Business, Relationships, and Running

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*REPOST FROM 12/5/12*

Thinking about time management one night, I soon realized the similarities between a relationship and a business. Both take a huge initial investment of time in the beginning, but require less and less “work” as time goes on. As in, you’re no longer trying to learn everything about each other or trying to do everything in your business. You have learned to trust and delegate. Thus, it becomes more about maintenance. Both, relationships and businesses, go through stages. Both have a beginning and an end; however, if you are lucky you will build something that will last a lifetime.

One thing I have realized is it doesn’t really matter how many failed relationships or failed businesses you have been a part of. It only takes one special person or one successful business to change your life.

Too many people settle too early. Settling is easy; to continue to put yourself out there and take chances is hard. Every time you reach out to do something new, you run the risk of losing what you have already accomplished. Every time you end a bad relationship, you run the risk of being lonely, and I’m sure most would agree that being lonely is hard. However, I’m also a believer that anything worth having is hard to obtain. As cliche as this sounds, you’ll know when it’s the right one.

I recently finished a half-marathon, and I’m training for a full marathon in April. It was an experience that I will never forget because I learned so much from it. One of the things I have learned was that once you cross that finish line, everything was worth it. The five to six months of training, the 20-30 miles each month, it was all worth it. It was worth the 2+ hours of exhausting, sweat-dripping pain I endured throughout the run. In fact, it made it the journey that much better. All of the work and training became trials and tribulations in my small “story” to the finish line. If the race had turned out to be an easy run, I guarantee you that it would not have meant as much as it did. The fact that I felt like I could collapse at any moment during the last two to three miles made crossing that finish line memorable.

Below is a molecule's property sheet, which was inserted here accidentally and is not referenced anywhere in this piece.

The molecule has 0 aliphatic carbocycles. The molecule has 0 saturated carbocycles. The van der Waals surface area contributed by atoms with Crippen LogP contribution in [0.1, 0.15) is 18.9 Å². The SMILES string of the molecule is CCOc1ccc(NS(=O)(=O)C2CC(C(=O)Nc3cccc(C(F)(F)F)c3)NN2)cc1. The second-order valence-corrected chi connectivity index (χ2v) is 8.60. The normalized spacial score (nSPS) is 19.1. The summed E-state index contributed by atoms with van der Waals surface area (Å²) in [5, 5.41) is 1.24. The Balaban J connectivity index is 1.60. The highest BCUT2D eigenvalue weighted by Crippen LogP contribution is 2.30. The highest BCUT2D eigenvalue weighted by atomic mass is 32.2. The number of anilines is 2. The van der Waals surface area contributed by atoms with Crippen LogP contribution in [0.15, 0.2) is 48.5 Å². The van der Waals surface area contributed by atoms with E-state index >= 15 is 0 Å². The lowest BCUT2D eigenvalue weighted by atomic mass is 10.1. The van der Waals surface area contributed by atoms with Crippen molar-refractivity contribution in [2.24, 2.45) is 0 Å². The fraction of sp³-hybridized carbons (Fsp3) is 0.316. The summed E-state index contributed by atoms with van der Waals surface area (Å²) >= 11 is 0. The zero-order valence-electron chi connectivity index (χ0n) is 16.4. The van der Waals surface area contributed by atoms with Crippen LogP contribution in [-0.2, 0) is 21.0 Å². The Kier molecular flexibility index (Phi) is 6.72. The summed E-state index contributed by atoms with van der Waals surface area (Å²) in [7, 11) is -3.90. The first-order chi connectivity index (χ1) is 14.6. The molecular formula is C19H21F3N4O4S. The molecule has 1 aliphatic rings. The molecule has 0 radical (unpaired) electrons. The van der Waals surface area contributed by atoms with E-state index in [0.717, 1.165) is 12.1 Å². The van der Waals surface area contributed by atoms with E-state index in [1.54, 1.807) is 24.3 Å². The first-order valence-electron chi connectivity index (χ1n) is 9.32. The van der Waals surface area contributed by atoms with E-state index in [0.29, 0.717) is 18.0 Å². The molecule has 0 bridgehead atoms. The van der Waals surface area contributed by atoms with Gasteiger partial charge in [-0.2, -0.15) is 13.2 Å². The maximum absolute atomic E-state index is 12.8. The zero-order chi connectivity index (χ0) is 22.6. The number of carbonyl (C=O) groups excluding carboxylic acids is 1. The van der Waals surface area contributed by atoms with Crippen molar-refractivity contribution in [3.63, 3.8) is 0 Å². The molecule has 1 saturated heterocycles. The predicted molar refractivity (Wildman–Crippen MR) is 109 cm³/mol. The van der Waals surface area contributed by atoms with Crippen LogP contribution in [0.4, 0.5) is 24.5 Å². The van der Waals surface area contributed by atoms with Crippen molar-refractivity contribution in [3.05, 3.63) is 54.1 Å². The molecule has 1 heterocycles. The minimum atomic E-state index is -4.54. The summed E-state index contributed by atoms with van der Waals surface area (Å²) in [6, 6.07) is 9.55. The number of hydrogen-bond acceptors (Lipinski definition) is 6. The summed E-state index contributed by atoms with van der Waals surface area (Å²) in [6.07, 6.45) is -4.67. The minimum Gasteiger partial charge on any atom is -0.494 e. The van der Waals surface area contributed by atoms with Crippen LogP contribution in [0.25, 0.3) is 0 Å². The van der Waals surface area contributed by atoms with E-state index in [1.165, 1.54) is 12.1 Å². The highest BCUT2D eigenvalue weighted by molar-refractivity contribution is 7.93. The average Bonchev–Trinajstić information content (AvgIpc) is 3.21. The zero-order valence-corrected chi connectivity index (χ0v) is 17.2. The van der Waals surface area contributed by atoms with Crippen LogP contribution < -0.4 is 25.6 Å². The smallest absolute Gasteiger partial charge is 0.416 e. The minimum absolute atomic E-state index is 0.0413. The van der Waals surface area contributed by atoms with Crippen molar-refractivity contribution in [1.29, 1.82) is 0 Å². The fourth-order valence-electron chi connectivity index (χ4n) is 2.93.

I kept thinking to myself, if I had given up at any time during the race, I would have never been able to experience that. All of my pain and struggles would remain just that, just pain and struggles. So, if you ever feel like you just can’t handle it any more, or that you’re in unbearable pain, find a reason to keep going because once you cross that line, all of that pain will make it that much sweeter.

I do the things I do because I see the running, the reading, the self-analyzing, the critical thinking, and self-development as part of a bigger race. Bigger than a marathon, a run for life.